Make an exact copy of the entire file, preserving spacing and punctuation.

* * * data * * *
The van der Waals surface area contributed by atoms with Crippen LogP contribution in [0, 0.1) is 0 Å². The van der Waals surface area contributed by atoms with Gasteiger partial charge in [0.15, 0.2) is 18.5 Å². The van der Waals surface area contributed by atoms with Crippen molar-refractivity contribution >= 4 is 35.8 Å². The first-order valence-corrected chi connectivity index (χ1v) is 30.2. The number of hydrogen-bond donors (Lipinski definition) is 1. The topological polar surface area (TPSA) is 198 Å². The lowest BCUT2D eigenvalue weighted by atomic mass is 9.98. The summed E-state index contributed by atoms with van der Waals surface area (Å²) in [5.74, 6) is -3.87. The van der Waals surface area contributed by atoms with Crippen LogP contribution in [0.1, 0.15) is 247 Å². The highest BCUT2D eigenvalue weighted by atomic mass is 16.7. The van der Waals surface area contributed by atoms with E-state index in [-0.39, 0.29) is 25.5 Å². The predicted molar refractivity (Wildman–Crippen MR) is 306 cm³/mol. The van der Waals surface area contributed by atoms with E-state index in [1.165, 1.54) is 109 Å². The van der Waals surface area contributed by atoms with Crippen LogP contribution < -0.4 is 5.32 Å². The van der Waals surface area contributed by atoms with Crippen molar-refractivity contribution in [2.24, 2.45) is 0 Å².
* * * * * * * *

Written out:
The van der Waals surface area contributed by atoms with Crippen LogP contribution in [0, 0.1) is 0 Å². The van der Waals surface area contributed by atoms with Gasteiger partial charge in [0.15, 0.2) is 18.5 Å². The van der Waals surface area contributed by atoms with Crippen molar-refractivity contribution >= 4 is 35.8 Å². The first-order valence-corrected chi connectivity index (χ1v) is 30.2. The number of hydrogen-bond donors (Lipinski definition) is 1. The topological polar surface area (TPSA) is 198 Å². The lowest BCUT2D eigenvalue weighted by atomic mass is 9.98. The summed E-state index contributed by atoms with van der Waals surface area (Å²) in [5.74, 6) is -3.87. The van der Waals surface area contributed by atoms with Crippen LogP contribution in [0.1, 0.15) is 247 Å². The highest BCUT2D eigenvalue weighted by atomic mass is 16.7. The van der Waals surface area contributed by atoms with E-state index in [-0.39, 0.29) is 25.5 Å². The predicted molar refractivity (Wildman–Crippen MR) is 306 cm³/mol. The van der Waals surface area contributed by atoms with E-state index in [1.165, 1.54) is 109 Å². The van der Waals surface area contributed by atoms with Crippen LogP contribution < -0.4 is 5.32 Å². The van der Waals surface area contributed by atoms with Crippen molar-refractivity contribution in [2.24, 2.45) is 0 Å².